Recently I was scrolling through my News Feed on Facebook and I stumbled upon a post by the local ice cream stand, Bitty Bill’s. Bitty Bill’s is owned and operated by Bill Sweeney, an entrepreneur who recognizes the importance creating a social media persona for his brand. I was delighted to discover that for the rest of the day everything in the stand would be 50% off.
A few hours later I took a drive to the stand with some family members. Without hesitation, we all checked-in and instantly the Bitty Bill’s brand was all over our Facebook feeds. It’s rare to see a small business utilizing the free marketing tools of social media, and Bill Sweeny has nailed it.
I love the Bitty Bill’s brand. Everything about the hometown atmosphere, including the amazing ice cream, makes the experience a worthwhile occasion. Sweeney creates what I like to call a “social media persona” for his brand. He is not only an engaging content producer on the Bitty Bill’s Facebook page, but he also has a clear and decisive voice in his target market of hometown friends and family on Facebook.
Bitty Bill’s is located in the small town of Moosic, Pennsylvania. Moosic is a quiet suburban town outside of Scranton, Pa (home of NBC’s The Office) with a population of about 5,700 people. Through the medium of social media Bill has managed to get 1,725 “likes” and 132 check-in’s on the Bitty Bill’s Facebook page; impressive numbers for a small town family business.
The problem that many business owners, social media consultants, and startups fail to understand is that a social media persona is only as effective as its human counter-part. Sweeney not only creates and interacts with customers on the Bitty Bill ‘s brand page, but he also communicates with customers on his own personal Facebook account as well as in person at various venues around town.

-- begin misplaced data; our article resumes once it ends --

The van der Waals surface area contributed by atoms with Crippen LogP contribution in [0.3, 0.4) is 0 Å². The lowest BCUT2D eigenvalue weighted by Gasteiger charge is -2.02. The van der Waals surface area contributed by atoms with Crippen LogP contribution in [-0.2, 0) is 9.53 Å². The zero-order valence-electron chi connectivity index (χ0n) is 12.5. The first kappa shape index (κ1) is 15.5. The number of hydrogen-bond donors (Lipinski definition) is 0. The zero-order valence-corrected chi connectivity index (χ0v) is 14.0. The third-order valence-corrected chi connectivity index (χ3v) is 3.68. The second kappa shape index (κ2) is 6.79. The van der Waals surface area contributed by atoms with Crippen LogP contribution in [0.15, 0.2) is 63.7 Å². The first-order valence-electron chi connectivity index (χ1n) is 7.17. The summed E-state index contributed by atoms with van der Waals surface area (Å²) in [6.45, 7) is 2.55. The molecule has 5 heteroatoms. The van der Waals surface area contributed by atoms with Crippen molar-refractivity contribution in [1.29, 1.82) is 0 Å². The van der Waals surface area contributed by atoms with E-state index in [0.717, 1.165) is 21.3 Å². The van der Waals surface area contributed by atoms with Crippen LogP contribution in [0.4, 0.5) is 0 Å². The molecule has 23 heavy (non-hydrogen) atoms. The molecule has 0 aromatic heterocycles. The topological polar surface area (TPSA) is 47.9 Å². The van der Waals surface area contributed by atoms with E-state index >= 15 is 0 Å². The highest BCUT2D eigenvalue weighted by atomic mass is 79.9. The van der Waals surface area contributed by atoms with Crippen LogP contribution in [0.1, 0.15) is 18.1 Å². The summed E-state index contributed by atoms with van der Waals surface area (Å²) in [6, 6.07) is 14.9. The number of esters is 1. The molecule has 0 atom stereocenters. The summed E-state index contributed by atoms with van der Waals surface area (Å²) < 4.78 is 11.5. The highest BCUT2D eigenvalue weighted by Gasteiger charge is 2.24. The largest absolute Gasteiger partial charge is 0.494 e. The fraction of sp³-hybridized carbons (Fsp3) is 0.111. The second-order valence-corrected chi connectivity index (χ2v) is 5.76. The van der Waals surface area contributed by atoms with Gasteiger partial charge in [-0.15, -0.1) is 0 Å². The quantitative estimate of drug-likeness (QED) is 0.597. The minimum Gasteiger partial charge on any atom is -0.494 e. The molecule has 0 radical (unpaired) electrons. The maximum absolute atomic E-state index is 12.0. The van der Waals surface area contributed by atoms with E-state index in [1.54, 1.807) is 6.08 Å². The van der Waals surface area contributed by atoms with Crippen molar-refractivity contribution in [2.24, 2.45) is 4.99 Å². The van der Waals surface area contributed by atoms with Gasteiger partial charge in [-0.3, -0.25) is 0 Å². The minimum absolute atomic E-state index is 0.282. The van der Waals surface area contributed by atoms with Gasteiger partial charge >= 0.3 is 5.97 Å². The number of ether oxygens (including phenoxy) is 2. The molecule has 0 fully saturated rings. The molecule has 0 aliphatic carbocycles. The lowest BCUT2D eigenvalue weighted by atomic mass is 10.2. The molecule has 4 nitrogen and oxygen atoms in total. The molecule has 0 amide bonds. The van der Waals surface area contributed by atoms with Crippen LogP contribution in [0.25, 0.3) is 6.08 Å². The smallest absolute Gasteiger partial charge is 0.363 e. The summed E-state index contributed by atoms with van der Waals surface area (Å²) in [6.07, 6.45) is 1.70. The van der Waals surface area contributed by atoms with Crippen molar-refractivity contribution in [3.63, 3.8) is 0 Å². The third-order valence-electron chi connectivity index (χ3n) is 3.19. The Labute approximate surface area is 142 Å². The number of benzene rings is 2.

“Social Media allows you to build relationships that last. It’s just as important if not more to make yourself part of your customer’s life. The people who follow me on Facebook are not just my customers, they are my friends,” explained Sweeney when asked how social media played a roll in his business.
This is the secret recipe to social media marketing that many people fail to understand. Without the human counter-part to the brand, the audience will not trust the brand’s social media persona. Customers want to know who the “man behind the curtain” is before they can trust the brand itself.
It’s important that startups address a marketing plan or social strategy sooner rather than later. Building out your social media persona should go hand in hand with building out your product. By establishing a social media persona early on, you can tell a story through the medium of social media and even keep potential customers in the loop as to where you are in the development stage. When your product or service is ready to launch your social media audience will have already built up trust in the persona of your brand.